Funding crunch ‘hurting Bahraini start-ups’
Manama, July 22, 2013
Bahrain's banking sector is averse to risk, which makes it difficult for entrepreneurs and start-ups to get funding, a leading entrepreneur said.
"Despite all their successes, banks in Bahrain are reluctant to give loans to entrepreneurs. Talent really is not given much value," MBA Fakhro chairman Mohammed Adel Fakhro told the Gulf Daily News (GDN), our sister publication, in an exclusive interview.
"Broadly speaking, the banking sector and traders need to change their mindset about the way business is done in the country."
"A key issue is that a bounced cheque is a criminal offence in Bahrain, which should not be the case.
"In most places across the world, if entrepreneurs default on a payment, they don't go to prison," said Fakhro, who's involved in different capacities in dozens of business ventures.
"Today, if I'm an entrepreneur, at one point or another I will probably take a loan from a bank and if I default on that loan, I can go to prison," he said.
Fakhro, a Stanford University graduate, has also introduced several business concepts to Bahrain.
"Most normal people wouldn't want to risk going to prison for their business. Whereas, if I'm in Silicon Valley, and if a company fails, I'm not personally liable and it's not a criminal offence.
"Even the Company Law in Bahrain needs a relook. For instance, if you are an authorised signatory for cheques issued by a company where you are just an employee, you can still be held liable.
"Mind you, in no way does it mean that I'm condoning things like fraud - people issuing dud cheques and failing to meet their obligations. But the onus has to be on the enterprise to run credit checks on the people they are dealing with.
Concurring with Fakhro, an expert said the country's financial crime laws are in need of modernisation.
"The UAE has decriminalised defaulting on a loan not just for Emiratis but for expatriates also and I think it is time for Bahrain to follow suit."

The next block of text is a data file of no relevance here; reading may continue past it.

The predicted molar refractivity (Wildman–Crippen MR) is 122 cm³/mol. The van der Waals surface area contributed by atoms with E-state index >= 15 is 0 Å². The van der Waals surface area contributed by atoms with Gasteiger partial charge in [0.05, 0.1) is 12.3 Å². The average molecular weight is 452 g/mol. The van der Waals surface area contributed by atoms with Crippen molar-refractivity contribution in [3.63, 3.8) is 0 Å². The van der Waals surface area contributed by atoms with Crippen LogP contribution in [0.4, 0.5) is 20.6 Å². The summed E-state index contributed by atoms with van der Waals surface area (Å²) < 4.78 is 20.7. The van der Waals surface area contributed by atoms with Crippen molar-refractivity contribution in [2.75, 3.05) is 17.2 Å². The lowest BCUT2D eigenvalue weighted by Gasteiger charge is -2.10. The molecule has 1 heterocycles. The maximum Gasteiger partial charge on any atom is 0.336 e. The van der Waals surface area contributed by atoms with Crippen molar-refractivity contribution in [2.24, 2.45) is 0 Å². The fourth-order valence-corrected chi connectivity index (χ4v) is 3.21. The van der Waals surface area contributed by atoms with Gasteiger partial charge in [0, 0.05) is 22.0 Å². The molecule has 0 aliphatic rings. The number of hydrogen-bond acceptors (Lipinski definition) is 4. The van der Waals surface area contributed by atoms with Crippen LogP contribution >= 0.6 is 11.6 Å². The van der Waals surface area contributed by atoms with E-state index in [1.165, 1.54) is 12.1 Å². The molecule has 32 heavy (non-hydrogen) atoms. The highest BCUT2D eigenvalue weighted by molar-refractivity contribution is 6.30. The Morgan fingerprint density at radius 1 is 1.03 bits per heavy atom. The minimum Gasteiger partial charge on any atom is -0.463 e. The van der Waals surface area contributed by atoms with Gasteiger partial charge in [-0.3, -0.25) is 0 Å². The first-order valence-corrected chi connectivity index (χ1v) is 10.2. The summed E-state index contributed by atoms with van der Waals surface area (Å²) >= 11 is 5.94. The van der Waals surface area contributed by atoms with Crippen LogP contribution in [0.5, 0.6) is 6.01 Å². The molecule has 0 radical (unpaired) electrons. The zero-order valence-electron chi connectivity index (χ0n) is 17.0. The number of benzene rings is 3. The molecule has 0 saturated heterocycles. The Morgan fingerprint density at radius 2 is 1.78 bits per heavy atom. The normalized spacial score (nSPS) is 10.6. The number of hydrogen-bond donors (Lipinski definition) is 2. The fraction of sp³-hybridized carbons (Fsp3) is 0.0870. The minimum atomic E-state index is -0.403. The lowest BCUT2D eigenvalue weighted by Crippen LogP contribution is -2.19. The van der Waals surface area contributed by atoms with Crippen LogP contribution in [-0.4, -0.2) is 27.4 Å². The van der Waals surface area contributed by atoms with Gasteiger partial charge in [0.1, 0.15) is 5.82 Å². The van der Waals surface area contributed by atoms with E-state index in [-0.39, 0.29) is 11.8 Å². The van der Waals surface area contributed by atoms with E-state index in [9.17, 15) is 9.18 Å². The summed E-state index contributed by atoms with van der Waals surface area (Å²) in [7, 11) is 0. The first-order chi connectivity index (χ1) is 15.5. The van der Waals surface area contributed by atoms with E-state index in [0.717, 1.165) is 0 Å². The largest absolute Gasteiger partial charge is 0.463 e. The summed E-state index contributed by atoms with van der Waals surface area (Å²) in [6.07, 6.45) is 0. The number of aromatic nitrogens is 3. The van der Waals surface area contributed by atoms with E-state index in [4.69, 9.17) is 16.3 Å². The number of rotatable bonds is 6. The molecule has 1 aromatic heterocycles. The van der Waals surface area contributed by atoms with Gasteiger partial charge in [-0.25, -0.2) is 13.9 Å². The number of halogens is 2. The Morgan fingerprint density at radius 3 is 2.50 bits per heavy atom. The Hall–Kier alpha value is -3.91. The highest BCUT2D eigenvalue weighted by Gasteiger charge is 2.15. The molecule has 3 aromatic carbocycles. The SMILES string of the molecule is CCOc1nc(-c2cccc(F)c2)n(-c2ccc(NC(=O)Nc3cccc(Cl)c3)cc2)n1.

Bahrain Association of Banks chief executive Robert Ainey was of the opinion that banks in the country were not necessarily averse to risk and had been adopting prudent practices in response to the economic environment.
"These are essentially regulatory and legal issues and we have to operate within the law of the land."
According to him it makes good business sense to not spend money you don't have.
"Massive deregulation in the US and Europe have directly led to the financial crisis and the economies that were not too badly affected were the well-regulated ones," Ainey said.
"Banks, you must remember, have a fiduciary responsibility to their shareholders and depositors.
"For businesses, facilities like overdrafts are available, depending on the bank's assessment of their creditworthiness. However, I do feel that an economy has to evolve according to opportunities available," Ainey said.
Another banker said while banks in Bahrain were not shying away from lending to small and medium enterprises, a push from the authorities in the form of mandatory lending to certain sectors would help.
"There can be some sort of quota-based priority sector lending as is the case in countries like India," he said.
"Those sectors of the economy which may not get timely and adequate credit in the absence of this special dispensation would benefit," he added. – TradeArabia News Service
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